Family Of Man Who Died After Jumping From Yacht Files $50K Lawsuit
The family of 20-year-old Enoch Tong, who jumped off a chartered yacht and drowned in Florida Biscayne Bay, is suing the boat company for failing to warn Tong of any potential “swimming hazard that existed.”
The family is seeking $50,000 in damages for negligence, People reports.
A lawsuit names Impulsive Life LLC, its owner Darien Fresco, Starward Yachts Inc., and Jones Boat Yard Inc. as those responsible for Tong’s death in Miami-Dade County on March 19.
The claim details that Tong entered the water and “was caught in a rip tide and began to struggle to remain afloat,” and as a result, he “drowned and sustained severe injuries resulting in his death.”
The boat was anchored at the time when Tong jumped, Pedro Echarte, the family’s attorney, said. The family claims “neither the captain nor the mate aboard that vessel warned Enoch or any of the passengers” of potential danger in the water; they believe his death was preventable, Local 10 Miami reports.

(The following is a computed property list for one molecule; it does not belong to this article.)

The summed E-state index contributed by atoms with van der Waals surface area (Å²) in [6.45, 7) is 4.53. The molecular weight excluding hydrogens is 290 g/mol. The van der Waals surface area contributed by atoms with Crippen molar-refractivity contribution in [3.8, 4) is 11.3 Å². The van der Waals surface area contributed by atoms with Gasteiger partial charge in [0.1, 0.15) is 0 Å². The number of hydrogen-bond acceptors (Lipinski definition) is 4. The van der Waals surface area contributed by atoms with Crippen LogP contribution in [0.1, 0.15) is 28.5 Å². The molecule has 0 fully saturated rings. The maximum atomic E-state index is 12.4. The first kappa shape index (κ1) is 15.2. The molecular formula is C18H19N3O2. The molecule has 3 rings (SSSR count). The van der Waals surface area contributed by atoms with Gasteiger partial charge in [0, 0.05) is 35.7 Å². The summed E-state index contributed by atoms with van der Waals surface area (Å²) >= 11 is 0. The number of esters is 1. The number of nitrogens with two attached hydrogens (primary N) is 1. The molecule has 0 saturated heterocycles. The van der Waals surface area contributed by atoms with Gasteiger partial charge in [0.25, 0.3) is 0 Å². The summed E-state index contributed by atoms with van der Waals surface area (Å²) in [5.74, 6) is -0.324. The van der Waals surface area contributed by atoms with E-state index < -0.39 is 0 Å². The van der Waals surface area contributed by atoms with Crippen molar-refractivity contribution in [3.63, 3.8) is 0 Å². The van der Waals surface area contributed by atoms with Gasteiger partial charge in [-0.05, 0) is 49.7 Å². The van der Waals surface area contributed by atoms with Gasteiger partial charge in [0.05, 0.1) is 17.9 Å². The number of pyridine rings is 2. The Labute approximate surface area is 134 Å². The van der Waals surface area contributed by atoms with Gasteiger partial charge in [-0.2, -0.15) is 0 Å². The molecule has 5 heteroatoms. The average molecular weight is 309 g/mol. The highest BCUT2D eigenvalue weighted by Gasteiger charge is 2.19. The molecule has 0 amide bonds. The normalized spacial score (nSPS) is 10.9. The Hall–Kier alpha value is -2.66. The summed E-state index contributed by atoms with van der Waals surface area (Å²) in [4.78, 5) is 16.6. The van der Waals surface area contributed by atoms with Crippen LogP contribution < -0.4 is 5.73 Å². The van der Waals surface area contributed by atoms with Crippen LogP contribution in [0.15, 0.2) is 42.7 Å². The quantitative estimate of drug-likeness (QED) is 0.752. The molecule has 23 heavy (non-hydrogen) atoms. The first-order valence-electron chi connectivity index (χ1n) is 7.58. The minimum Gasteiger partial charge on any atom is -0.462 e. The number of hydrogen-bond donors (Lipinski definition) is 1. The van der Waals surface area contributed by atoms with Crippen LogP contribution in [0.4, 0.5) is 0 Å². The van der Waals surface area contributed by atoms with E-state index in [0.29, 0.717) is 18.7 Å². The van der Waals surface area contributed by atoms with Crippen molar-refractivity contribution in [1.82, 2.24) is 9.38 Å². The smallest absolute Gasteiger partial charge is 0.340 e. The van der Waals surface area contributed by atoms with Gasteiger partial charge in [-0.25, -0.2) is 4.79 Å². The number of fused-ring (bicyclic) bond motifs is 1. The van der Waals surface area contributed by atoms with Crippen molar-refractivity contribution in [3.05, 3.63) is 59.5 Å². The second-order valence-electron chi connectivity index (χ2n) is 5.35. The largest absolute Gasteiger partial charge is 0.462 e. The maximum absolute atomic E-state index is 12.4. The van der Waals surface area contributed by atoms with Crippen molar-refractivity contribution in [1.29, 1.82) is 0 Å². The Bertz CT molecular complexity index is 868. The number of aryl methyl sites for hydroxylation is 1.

Tong’s mother, Mattie Bess, hopes that their family’s story serves as a cautionary tale.
“Today I stand before you,” she said per PEOPLE, “with a heart burdened by grief as a mother who has tragically lost her beloved son during a devastating incident. I want to ensure that no other parent has to endure the pain and heartache my family is currently going through and will go through for the rest of our lives.”
The Tong family is accusing the defendants of a litany of additional offenses related to their negligence claims including “failing to reasonably and properly train, instruct, or supervise its employees, agents, contractors, masters, officers, crew members, or seamen”; “allowing unqualified and untrained employees, agents, contractors, masters, officers, crew members, or seamen to operate the Victoria”; failing to properly equip or use the available safety and lifesaving equipment aboard the Victoria”; “failing to implement reasonable and proper safety policies and procedures for its passengers (or failing to instruct its crew of the same)”; and “failing to warn its passengers of the risks of jumping in the water, especially during poor or deteriorating weather conditions.”